Whole exome sequencing (WES) continues to yield significant efficiencies in clinical identification of inherited retinal degenerations.

Research results reported by investigators based at the Department of Genetics & Microbiology, University of Barcelona, Spain, have shown that whole exome sequencing (WES) continues to provide efficient returns in the identification of the genetic diagnosis for a range of inherited retinal disorders. The Spanish research group worked on a cohort of 33 families with a variety of retinal disorders and used WES to define a genetic diagnosis in 18 families while proposing a viable candidate gene in a further 10 cases. Two thirds of the mutations identified were described as novel and included 4 chromosomal rearrangements. In addition, the results obtained prompted a clinical re-evaluation of some patients resulting in a change of diagnosis from a non-syndromic inherited retinal degeneration to a syndromic diagnosis. Four new candidate genes for non-syndromic pathologies were also identified including SEMA6B, CEP78, CEP250 and SCLT1.


The value of WES has advanced in recent years, driven considerably by reductions in the cost of next generation sequencing technologies, the availability of several well maintained databases, and an increasingly sophisticated bioinformatics toolkit available for sequence analysis. The difference in size between a whole genome (3 billion base pairs) and a whole exome (30 million base pairs) makes the sequencing task less expensive, more manageable and more focused on sequences more likely to harbour the genetic lesion. In general, it is estimated that approximately 85% of disease causing mutations are located in the coding regions of the genome. While there are currently over 6,000 monogenic diseases recorded, the molecular basis of almost two-thirds of them has yet to be reported. WES can provide a powerful tool in uncovering pathogenic variants, not only in monogenic disorders but also in the far larger pool of heterogeneous or complex disorders. Combining WES with already known pathways and mutations should lead to more efficient clinical application of genetic variants in new patients.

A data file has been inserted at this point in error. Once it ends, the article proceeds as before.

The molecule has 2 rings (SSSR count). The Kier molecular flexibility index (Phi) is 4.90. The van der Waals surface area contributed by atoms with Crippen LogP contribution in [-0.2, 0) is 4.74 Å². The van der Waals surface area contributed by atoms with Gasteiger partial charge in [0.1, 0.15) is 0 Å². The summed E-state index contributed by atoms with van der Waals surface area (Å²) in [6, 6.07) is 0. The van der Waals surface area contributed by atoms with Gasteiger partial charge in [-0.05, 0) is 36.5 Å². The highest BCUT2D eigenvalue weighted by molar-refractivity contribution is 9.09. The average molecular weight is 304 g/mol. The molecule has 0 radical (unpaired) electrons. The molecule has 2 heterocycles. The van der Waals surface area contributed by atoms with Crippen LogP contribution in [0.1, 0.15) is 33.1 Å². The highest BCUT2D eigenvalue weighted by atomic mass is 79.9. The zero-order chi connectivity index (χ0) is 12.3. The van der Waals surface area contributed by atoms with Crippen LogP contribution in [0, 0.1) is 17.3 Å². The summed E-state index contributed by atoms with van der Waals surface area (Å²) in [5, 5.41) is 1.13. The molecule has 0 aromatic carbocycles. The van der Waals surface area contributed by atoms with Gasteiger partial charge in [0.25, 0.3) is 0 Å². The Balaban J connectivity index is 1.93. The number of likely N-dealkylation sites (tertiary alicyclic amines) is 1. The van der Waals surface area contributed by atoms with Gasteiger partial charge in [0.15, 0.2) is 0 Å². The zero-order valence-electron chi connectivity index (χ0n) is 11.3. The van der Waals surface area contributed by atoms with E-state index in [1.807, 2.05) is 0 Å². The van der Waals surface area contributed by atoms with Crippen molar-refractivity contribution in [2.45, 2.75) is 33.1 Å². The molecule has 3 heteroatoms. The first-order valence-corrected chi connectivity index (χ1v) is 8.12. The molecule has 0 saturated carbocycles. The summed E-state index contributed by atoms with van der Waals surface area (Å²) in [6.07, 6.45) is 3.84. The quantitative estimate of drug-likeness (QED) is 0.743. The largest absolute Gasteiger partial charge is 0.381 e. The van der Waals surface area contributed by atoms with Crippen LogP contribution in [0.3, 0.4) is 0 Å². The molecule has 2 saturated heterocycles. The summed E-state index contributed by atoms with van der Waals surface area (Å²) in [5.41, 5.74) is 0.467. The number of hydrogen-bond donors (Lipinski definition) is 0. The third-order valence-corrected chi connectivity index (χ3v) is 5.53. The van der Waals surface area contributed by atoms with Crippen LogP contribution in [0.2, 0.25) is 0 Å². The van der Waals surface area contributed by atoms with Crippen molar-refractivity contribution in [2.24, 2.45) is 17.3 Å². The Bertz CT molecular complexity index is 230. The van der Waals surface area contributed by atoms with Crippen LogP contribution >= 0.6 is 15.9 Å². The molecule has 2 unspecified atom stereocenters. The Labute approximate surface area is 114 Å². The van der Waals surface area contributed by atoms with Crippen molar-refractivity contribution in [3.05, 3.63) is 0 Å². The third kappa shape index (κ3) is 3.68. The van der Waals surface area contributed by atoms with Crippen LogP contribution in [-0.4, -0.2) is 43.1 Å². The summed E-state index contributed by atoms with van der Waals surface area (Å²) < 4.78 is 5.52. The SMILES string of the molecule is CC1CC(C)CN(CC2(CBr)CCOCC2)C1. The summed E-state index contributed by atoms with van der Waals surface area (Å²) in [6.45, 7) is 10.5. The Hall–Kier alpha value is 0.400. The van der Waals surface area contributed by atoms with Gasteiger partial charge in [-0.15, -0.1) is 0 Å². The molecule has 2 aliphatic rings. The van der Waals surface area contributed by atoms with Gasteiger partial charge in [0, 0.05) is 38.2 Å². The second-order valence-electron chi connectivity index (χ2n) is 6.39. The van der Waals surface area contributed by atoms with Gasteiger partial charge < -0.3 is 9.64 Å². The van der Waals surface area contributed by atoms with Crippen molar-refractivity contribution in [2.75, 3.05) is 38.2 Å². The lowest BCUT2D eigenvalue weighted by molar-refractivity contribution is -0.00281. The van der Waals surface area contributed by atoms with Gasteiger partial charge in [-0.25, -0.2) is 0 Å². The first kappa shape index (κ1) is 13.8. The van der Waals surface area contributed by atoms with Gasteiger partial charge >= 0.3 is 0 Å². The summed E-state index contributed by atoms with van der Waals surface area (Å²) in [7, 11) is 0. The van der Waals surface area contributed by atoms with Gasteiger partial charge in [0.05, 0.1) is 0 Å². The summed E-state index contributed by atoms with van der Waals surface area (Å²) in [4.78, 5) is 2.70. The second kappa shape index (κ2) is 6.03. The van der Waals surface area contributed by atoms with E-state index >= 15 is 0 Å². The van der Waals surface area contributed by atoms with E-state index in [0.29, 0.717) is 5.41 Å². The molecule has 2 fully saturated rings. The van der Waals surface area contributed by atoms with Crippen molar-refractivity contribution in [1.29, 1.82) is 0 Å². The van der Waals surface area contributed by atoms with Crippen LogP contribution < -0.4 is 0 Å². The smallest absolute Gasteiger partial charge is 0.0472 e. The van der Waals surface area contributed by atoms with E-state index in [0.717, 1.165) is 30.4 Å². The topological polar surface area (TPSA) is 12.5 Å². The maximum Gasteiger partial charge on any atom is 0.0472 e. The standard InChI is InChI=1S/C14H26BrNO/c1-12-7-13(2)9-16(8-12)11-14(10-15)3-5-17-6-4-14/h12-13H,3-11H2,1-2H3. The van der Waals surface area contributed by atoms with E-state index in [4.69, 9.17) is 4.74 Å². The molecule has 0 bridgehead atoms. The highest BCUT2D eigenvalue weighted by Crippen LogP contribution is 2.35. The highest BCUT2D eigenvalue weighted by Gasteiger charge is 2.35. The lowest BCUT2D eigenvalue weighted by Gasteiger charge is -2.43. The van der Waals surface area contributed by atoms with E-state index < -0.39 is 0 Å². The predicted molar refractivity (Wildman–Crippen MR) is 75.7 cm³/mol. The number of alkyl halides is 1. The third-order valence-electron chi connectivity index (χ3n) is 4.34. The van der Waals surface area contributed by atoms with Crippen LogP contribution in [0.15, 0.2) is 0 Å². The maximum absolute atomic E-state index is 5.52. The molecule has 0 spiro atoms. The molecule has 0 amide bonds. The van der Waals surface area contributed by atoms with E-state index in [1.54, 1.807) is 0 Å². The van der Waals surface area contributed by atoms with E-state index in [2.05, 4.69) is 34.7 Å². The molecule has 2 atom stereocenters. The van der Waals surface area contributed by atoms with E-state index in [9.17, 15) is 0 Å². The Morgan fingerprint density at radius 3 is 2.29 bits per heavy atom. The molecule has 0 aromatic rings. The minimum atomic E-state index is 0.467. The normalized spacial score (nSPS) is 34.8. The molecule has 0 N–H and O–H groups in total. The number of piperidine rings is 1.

In the Spanish study, the WES analysis had a coverage of approximately 60X on the genes in the cohort of 33 families, among which the researchers identified 21 previously unreported mutations in genes known to cause inherited retinal degenerations. The group reported that the WES approach was very efficient, compared to other NGS based methods, and was advantageous in respect of (i) identifying pre-symptomatic patients with potential severe late-onset disorders, (ii) uncovering new clinical associations with milder alleles of syndromic genes, and; (iii) in proposing new candidate-genes for inherited retinopathies. In concluding their study the researchers comment that WES is “a highly informative and effective approach for patient molecular diagnosis in retinal dystrophies provided there is qualified genetic counselling. Genomic data from carefully clinically diagnosed patients are required to build a comprehensive human genomic landscape and elucidate how the interactions and complex tradeoffs between mutations, additional genetic variants – and environmental factors – tip the scales towards pathogenicity or resilience to disease.”

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